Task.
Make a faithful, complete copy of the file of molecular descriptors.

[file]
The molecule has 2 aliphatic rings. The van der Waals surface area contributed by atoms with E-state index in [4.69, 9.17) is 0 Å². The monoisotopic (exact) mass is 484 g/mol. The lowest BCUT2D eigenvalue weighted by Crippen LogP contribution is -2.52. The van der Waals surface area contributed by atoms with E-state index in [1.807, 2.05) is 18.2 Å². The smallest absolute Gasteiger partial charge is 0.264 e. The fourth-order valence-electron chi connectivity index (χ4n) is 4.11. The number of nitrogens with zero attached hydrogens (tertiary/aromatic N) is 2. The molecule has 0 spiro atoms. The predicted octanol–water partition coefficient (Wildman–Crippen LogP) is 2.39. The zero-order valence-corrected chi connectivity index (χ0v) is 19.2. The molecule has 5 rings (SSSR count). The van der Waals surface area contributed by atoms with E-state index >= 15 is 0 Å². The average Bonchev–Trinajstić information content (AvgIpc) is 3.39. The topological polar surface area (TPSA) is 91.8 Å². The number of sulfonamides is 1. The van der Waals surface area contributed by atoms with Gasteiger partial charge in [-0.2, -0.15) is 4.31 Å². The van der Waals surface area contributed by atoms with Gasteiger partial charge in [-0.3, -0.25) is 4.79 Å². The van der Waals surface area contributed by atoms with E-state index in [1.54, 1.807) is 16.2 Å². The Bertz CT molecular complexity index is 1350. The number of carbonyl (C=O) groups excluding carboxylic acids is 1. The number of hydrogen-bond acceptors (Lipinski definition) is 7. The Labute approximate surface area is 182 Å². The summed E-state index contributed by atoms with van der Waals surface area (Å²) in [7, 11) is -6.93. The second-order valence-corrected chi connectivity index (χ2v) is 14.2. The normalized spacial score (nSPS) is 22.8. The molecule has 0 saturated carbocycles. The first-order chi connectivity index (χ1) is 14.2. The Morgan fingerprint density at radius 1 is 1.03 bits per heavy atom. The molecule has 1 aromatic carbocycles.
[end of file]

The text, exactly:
The molecule has 2 aliphatic rings. The van der Waals surface area contributed by atoms with E-state index in [4.69, 9.17) is 0 Å². The monoisotopic (exact) mass is 484 g/mol. The lowest BCUT2D eigenvalue weighted by Crippen LogP contribution is -2.52. The van der Waals surface area contributed by atoms with E-state index in [1.807, 2.05) is 18.2 Å². The smallest absolute Gasteiger partial charge is 0.264 e. The fourth-order valence-electron chi connectivity index (χ4n) is 4.11. The number of nitrogens with zero attached hydrogens (tertiary/aromatic N) is 2. The molecule has 0 spiro atoms. The predicted octanol–water partition coefficient (Wildman–Crippen LogP) is 2.39. The zero-order valence-corrected chi connectivity index (χ0v) is 19.2. The molecule has 5 rings (SSSR count). The van der Waals surface area contributed by atoms with E-state index >= 15 is 0 Å². The average Bonchev–Trinajstić information content (AvgIpc) is 3.39. The topological polar surface area (TPSA) is 91.8 Å². The number of sulfonamides is 1. The van der Waals surface area contributed by atoms with Gasteiger partial charge in [-0.2, -0.15) is 4.31 Å². The van der Waals surface area contributed by atoms with Gasteiger partial charge in [-0.3, -0.25) is 4.79 Å². The van der Waals surface area contributed by atoms with E-state index in [1.54, 1.807) is 16.2 Å². The Bertz CT molecular complexity index is 1350. The number of carbonyl (C=O) groups excluding carboxylic acids is 1. The number of hydrogen-bond acceptors (Lipinski definition) is 7. The Labute approximate surface area is 182 Å². The summed E-state index contributed by atoms with van der Waals surface area (Å²) in [7, 11) is -6.93. The second-order valence-corrected chi connectivity index (χ2v) is 14.2. The normalized spacial score (nSPS) is 22.8. The molecule has 0 saturated carbocycles. The first-order chi connectivity index (χ1) is 14.2. The Morgan fingerprint density at radius 1 is 1.03 bits per heavy atom. The molecule has 1 aromatic carbocycles.